Reaching for You

John Haber
in New York City

Ellen Berkenblit and Images of Women

Heidi Hahn and Andrea Joyce Heimer

Ellen Berkenblit brings her defiance to women, horses, and color fields. If you are reaching out to art, she is reaching out to you. Heidi Hahn may seem instead to be lamenting you, and flatness might describe her mood as well as her fields of color. Yet she, too, insists that women define their public and private image. So does Andrea Joyce Heimer, caught between ancient art, a social scene, and her anxieties about both.

Horses or women?

Ellen Berkenblit makes you step back, only to wonder what you missed. You step back from big canvases, big colors, and plenty of black. You step back from a horse rearing in profile in the darkness, lest it trample you, or an umbrella in a cage, lest it poke you in the face. Heidi Hahn's The Future Is Elsewhere (If It Breaks Your Heart) (Jack Hanley gallery, 2017)You step back from a bulbous foot and ankle with a single toe, lest it kick you somewhere even more vulnerable. You step back from a hand plucking a flower, as Tincture of Musk, to avoid the smell. Besides, those archly curved fingers with their red nail polish could instead be reaching for you.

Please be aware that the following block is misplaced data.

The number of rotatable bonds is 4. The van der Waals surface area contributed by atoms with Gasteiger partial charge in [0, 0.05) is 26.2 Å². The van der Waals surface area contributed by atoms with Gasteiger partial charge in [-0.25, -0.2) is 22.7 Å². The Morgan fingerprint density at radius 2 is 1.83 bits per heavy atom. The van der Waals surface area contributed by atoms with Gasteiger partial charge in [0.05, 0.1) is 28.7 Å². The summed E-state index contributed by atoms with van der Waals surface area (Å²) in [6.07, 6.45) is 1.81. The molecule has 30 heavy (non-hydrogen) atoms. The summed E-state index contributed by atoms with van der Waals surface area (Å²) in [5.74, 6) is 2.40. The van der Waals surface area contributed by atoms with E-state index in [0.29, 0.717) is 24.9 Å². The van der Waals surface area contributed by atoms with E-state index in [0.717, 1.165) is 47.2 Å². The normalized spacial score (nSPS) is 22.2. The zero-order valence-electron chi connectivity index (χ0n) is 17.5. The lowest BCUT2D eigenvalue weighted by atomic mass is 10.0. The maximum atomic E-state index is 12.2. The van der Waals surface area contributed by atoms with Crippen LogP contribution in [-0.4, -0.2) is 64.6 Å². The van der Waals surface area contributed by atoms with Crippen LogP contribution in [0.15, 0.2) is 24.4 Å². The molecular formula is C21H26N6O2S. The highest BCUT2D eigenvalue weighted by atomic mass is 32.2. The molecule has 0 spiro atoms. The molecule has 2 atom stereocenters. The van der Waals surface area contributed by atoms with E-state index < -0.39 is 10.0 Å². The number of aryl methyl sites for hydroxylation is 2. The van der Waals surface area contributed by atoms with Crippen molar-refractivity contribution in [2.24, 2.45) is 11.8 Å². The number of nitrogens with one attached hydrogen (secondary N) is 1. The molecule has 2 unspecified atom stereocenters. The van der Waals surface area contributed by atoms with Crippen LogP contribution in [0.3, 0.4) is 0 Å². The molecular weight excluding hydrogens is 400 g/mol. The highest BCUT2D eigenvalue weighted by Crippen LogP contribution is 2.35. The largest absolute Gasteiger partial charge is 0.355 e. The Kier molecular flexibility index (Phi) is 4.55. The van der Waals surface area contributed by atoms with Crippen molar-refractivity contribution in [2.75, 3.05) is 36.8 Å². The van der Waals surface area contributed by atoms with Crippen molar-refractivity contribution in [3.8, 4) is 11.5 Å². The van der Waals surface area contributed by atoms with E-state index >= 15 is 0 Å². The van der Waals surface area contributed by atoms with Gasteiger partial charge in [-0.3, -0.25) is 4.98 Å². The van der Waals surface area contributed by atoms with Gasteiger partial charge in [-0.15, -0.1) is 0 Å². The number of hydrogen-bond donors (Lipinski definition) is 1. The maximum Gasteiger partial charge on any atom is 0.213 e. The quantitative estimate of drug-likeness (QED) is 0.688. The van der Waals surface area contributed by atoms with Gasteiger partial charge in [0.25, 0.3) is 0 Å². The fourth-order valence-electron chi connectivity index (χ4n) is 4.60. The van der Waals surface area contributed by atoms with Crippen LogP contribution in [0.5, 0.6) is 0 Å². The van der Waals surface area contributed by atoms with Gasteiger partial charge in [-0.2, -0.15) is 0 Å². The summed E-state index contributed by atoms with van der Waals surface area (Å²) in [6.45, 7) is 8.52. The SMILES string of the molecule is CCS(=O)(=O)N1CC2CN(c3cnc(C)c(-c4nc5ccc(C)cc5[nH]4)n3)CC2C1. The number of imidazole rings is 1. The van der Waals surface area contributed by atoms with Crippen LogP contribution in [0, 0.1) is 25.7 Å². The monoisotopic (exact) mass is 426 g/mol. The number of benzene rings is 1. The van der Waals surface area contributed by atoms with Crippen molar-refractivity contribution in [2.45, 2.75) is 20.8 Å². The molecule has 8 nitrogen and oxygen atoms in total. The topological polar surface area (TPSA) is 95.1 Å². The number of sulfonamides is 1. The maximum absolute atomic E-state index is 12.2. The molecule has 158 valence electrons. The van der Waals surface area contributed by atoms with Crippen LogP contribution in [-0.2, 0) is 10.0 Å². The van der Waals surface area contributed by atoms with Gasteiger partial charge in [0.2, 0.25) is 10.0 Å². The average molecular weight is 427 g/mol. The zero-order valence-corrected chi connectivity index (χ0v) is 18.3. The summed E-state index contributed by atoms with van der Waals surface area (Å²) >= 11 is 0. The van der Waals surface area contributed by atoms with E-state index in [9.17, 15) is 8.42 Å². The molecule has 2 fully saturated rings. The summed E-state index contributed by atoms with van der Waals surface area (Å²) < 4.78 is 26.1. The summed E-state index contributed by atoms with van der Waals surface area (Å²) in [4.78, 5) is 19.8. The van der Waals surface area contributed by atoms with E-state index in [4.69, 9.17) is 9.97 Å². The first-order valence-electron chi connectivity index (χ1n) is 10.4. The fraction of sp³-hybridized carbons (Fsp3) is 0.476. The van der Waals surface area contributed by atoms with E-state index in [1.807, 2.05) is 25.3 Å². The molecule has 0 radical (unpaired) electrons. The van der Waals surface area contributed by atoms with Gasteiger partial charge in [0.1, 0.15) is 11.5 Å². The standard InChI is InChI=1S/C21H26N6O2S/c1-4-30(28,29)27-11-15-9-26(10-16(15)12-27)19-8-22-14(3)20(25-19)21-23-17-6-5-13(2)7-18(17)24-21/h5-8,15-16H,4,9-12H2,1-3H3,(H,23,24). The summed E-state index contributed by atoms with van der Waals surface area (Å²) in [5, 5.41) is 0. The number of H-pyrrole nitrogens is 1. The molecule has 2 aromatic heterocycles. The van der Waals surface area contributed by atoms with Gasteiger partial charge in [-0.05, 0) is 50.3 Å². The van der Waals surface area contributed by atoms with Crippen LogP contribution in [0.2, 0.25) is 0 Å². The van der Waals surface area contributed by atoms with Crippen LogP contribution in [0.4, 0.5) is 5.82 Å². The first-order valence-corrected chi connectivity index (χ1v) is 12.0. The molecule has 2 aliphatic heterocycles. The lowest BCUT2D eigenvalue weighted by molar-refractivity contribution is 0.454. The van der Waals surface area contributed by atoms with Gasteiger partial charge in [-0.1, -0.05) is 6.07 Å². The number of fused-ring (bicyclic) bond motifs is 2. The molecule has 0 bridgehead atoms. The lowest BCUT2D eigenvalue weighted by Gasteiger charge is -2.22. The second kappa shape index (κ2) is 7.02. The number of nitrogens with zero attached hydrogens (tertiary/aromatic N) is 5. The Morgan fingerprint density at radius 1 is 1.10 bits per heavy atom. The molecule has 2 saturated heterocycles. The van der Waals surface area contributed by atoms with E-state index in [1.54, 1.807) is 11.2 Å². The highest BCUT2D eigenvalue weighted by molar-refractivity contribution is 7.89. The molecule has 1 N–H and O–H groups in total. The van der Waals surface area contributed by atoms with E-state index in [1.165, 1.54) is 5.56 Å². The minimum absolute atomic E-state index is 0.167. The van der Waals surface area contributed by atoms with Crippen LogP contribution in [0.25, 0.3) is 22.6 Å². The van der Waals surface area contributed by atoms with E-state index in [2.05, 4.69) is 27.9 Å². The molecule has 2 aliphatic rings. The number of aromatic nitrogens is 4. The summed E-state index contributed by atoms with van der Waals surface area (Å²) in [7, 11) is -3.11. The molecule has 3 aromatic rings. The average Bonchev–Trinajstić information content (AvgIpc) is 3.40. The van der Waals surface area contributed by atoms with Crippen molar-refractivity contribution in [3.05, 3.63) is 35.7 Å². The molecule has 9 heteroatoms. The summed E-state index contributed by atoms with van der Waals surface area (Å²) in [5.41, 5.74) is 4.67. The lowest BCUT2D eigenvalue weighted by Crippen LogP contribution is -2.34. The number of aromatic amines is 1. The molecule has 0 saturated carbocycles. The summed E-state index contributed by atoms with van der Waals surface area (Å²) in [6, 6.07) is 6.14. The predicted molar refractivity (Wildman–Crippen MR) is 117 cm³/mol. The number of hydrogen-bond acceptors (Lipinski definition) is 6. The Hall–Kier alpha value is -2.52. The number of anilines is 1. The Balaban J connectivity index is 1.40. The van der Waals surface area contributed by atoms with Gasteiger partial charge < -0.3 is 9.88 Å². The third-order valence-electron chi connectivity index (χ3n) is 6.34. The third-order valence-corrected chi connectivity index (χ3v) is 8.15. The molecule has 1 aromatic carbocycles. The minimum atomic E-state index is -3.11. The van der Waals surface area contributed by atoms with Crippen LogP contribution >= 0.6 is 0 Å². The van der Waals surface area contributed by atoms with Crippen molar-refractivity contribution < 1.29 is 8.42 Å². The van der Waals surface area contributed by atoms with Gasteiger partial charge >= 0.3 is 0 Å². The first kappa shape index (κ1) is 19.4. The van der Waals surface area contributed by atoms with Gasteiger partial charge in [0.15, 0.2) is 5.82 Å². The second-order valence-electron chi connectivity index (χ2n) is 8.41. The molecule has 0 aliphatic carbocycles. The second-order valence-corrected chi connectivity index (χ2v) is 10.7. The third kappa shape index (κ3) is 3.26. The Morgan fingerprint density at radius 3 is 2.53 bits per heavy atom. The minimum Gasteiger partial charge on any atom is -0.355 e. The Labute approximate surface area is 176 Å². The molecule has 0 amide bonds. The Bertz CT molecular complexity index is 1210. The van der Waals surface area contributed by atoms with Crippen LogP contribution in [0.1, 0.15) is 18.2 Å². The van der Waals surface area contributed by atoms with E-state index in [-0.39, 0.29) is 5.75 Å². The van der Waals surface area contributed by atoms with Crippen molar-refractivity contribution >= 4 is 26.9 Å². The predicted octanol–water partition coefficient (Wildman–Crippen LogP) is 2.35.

Berkenblit is always in your face, and the greater part of you might like it that way. You might even wish that she were reaching for you. She paints pleasures and temptations, with a small cast that boils down to just that horse and just that woman, as obvious projections of the artist. She means them to project a long way. You do not step back as you would for the majestic symmetry of an abstraction by Jackson Pollock, say, or the busy allegories of Paolo Veronese in the Renaissance, but rather for the comic energy of a pointy nose out a graphic novel. Just bear in mind that she may be laughing at you.